Active In So Many Causes

Norman and Betty were always keen supporters of the World Court Project (to give an advisory opinion on the legal status of nuclear weapons. Ed.) and other nuclear disarmament activities of the Disarmament and Security Centre; the NZ Nuclear Free Zone Committee; CAFCA and Anti Bases Campaign to name a few, and were regular attendees at many WEA and other peace talks. Frequently they held the other end of a peace banner with one of my daughters at the Hiroshima and Nagasaki Day Lantern ceremonies. In 1998 Betty invited me to speak at the National Organisation for Women Annual Suffrage Day Dinner on the topic “Women 25 Years On”. I will never forget that dinner: Betty, in her inclusive way, had invited my husband Rob Green to come. He provided much needed male support for Norman who was serving the food and washing dishes! What a wonderful role model of support for their women!

Rob remembers Norman and Lloyd Whitten (aged 94 and 92 at the time!) sitting in the front row at a WEA meeting and asking thought provoking questions when he gave a presentation on North Korea’s nuclear weapons. The next day Norman wrote an email to Rob: “I was very glad to find you so interested in the North Korean situation as the poor people of that country would be much happier if friendly relations could be established between them and other countries, and the danger of foolish tragedy averted. What you or I can do to help is our problem. If you have a direct route to Obama's ear that's fine, if not have you a route to someone who has, direct or indirect? Going to both North Korea and USA via China seems one possibility”.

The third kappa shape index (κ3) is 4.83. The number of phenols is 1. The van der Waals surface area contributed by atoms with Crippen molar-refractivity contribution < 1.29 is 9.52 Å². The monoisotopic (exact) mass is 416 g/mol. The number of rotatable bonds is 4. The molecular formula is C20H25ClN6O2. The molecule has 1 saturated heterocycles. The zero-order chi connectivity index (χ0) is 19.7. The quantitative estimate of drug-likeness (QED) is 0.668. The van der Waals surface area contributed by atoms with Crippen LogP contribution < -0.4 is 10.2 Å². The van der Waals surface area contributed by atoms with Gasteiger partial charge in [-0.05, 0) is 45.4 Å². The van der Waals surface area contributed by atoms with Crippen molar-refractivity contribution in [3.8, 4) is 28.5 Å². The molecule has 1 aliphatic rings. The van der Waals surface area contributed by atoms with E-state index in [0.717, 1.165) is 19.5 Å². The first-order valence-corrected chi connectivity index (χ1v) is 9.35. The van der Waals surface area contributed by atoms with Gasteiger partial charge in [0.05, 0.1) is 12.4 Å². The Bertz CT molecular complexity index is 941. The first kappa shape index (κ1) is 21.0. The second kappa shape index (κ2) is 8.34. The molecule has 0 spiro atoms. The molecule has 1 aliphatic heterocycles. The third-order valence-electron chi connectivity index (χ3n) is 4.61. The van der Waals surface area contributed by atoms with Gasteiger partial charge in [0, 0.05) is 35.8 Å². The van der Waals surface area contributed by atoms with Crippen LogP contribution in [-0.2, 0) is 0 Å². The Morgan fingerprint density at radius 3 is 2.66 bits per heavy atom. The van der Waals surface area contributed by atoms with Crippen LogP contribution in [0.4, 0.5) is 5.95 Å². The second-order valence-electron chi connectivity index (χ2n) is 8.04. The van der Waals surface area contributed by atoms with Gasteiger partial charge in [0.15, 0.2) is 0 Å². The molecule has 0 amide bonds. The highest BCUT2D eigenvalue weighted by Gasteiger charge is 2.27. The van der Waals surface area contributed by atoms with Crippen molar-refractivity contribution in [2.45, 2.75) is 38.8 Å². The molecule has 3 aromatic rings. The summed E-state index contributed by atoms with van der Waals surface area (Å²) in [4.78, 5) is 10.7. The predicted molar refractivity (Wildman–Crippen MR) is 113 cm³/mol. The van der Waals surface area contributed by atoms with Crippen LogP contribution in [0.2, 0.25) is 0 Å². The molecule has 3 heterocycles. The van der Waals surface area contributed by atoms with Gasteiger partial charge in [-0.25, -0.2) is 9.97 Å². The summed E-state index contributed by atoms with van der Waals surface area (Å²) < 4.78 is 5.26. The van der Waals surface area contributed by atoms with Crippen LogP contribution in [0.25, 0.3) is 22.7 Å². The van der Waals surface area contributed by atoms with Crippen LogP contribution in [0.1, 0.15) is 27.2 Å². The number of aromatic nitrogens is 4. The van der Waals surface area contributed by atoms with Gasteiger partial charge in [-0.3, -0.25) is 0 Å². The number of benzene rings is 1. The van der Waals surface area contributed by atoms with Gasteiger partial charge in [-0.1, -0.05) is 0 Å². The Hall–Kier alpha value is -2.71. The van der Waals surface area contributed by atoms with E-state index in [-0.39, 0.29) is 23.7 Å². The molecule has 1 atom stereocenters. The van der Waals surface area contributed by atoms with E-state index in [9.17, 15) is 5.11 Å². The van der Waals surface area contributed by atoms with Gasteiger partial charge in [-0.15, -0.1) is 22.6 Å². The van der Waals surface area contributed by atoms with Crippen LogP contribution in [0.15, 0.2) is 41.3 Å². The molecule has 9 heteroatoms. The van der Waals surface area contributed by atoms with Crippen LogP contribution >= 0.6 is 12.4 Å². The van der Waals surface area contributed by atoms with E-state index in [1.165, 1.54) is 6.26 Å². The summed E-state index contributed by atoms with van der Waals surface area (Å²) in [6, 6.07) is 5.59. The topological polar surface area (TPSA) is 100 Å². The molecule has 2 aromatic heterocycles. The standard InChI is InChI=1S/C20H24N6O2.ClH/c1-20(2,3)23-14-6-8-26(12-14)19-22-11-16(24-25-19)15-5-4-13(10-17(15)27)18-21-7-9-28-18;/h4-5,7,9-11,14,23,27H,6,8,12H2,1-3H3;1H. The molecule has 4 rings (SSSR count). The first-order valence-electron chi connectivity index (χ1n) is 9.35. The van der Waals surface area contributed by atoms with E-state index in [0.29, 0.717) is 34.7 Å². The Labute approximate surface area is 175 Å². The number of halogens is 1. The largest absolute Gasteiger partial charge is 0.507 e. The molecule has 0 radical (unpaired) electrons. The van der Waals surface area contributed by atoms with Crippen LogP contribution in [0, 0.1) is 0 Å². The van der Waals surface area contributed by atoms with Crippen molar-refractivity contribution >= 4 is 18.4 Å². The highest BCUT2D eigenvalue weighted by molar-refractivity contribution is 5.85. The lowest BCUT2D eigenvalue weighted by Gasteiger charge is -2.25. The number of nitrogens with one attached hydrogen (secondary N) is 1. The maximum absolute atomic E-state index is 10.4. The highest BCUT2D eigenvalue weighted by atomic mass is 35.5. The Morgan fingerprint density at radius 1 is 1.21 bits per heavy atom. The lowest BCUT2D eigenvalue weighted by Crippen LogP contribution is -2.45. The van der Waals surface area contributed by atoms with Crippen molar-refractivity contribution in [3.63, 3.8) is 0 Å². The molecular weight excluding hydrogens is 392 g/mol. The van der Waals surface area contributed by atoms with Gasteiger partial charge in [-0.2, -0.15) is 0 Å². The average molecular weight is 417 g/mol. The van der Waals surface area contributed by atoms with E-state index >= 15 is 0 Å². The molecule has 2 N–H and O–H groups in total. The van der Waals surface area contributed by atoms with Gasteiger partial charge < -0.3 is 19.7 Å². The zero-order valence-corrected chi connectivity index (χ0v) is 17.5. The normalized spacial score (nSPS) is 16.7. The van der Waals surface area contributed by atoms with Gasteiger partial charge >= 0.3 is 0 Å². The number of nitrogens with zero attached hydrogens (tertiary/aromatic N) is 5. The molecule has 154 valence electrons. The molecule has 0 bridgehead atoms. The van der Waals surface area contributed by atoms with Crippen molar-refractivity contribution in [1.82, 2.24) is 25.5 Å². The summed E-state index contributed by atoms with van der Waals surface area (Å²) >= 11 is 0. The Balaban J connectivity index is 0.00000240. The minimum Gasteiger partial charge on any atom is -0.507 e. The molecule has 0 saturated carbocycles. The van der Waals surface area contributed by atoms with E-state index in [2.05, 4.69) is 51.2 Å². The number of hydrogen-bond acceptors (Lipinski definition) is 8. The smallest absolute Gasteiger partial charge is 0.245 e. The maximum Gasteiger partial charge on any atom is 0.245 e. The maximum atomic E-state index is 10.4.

After his two week trip to North Korea in 1980 Norman had tried to develop some trade between it and NZ but gave up after repeated failure to get a reply half way through negotiations. He said that Bob Tizard, a former Cabinet Minister in the Labour Government, had had the same trouble and also gave up. Norman was extremely concerned with the growing tension around the Korean Peninsula. A few months ago Rob sent Norman a long report from the South Korean Marine Engineer appointed by his own Government to enquire into the 2010 sinking of their warship - the Cheonan. This report countered US claims that a North Korean submarine torpedoed the ship. The South Korean had evidence that it had run aground and broken its back and there was no evidence of an explosion. The man was then put on trial by his own Government. Despite Norman’s severe stroke, he was determined to read this long evidence and to discuss the intricacies of the case with Rob when we visited, and over the phone. He even read Rob’s latest book Security Without Nuclear Deterrence while lying immobilised in his bed! He would phone with critical comments – both positive and negative, which were always appreciated.